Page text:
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Denial of Insurance Benefits
In every insurance policy there is an implied obligation of good faith and fair dealing that neither the insurance company nor the insured will do anything to injure the right of the other party to receive the benefits of the agreement. To fulfill its implied obligation of good faith and fair dealing, an insurance company must give at least as much consideration to the interests of the insured as it gives to its own interests.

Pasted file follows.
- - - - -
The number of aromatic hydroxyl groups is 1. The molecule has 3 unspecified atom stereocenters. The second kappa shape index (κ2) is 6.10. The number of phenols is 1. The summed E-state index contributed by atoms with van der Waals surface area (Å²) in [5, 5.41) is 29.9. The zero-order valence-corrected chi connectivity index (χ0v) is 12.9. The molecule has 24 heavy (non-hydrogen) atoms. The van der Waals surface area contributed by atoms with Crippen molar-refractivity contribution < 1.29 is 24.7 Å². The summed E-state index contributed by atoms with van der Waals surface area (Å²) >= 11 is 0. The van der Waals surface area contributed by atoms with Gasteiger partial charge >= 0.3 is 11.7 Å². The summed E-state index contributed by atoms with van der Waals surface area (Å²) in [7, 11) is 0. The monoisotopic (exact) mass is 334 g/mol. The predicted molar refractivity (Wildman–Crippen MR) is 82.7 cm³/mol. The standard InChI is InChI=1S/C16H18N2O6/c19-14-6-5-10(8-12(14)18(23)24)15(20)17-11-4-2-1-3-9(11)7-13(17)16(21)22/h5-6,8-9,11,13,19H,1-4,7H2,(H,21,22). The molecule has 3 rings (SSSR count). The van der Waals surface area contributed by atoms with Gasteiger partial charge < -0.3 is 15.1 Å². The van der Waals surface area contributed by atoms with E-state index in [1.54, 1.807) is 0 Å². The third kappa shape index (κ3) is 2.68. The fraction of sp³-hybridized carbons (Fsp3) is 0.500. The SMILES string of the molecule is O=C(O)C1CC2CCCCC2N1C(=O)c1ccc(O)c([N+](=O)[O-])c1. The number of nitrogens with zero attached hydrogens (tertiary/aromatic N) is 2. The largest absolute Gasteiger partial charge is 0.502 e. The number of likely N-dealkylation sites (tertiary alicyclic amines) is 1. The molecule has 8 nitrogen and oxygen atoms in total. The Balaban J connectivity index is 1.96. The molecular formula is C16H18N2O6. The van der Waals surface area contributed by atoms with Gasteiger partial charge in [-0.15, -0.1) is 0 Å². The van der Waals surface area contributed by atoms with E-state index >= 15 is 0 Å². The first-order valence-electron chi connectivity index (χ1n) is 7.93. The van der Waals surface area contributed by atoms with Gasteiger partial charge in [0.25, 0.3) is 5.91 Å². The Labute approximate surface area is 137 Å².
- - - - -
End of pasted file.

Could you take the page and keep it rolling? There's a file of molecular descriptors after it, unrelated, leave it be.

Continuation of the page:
A breach of the implied covenant of good faith and fair dealing may lead to contract and tort damages having to be paid by the insurance carrier. These insurance bad faith claims often arise in the context of life and disability claims, where the insurance company denies benefits based on a faulty interpretation of the policy language, the law, the nature of a particular disability or the cause of death. Additionally, these claims can arise where an insurance carrier has denied their insured benefits under an uninsured/under-insured motorist provision in an automobile policy. Sometimes, simply a delay in paying any of these benefits may give rise to a bad faith claim.
If you believe you were unfairly denied insurance benefits, please call Mr. Ralph for a free consultation.